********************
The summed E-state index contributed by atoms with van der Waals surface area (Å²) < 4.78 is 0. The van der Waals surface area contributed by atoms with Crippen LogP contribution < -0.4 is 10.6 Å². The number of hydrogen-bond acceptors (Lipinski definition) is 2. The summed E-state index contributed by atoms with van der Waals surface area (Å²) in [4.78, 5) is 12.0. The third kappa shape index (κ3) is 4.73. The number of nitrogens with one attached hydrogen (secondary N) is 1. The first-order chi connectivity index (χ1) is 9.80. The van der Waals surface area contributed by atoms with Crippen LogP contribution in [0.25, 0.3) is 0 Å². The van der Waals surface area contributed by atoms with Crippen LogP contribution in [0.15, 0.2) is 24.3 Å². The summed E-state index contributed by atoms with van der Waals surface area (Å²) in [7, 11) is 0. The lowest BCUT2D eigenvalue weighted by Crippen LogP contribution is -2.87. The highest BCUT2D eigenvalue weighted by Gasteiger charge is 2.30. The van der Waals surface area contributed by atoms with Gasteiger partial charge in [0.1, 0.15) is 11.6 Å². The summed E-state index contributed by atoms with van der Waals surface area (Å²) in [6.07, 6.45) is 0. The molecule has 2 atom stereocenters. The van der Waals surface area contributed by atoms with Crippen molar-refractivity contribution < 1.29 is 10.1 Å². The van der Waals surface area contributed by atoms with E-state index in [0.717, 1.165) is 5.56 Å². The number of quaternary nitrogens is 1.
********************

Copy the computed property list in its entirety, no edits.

The summed E-state index contributed by atoms with van der Waals surface area (Å²) < 4.78 is 0. The van der Waals surface area contributed by atoms with Crippen LogP contribution < -0.4 is 10.6 Å². The number of hydrogen-bond acceptors (Lipinski definition) is 2. The summed E-state index contributed by atoms with van der Waals surface area (Å²) in [4.78, 5) is 12.0. The third kappa shape index (κ3) is 4.73. The number of nitrogens with one attached hydrogen (secondary N) is 1. The first-order chi connectivity index (χ1) is 9.80. The van der Waals surface area contributed by atoms with Crippen LogP contribution in [0.25, 0.3) is 0 Å². The van der Waals surface area contributed by atoms with Crippen LogP contribution in [0.15, 0.2) is 24.3 Å². The summed E-state index contributed by atoms with van der Waals surface area (Å²) in [7, 11) is 0. The lowest BCUT2D eigenvalue weighted by Crippen LogP contribution is -2.87. The highest BCUT2D eigenvalue weighted by Gasteiger charge is 2.30. The van der Waals surface area contributed by atoms with Gasteiger partial charge in [0.1, 0.15) is 11.6 Å². The summed E-state index contributed by atoms with van der Waals surface area (Å²) in [6.07, 6.45) is 0. The molecule has 2 atom stereocenters. The van der Waals surface area contributed by atoms with Crippen molar-refractivity contribution < 1.29 is 10.1 Å². The van der Waals surface area contributed by atoms with E-state index in [0.717, 1.165) is 5.56 Å². The number of quaternary nitrogens is 1.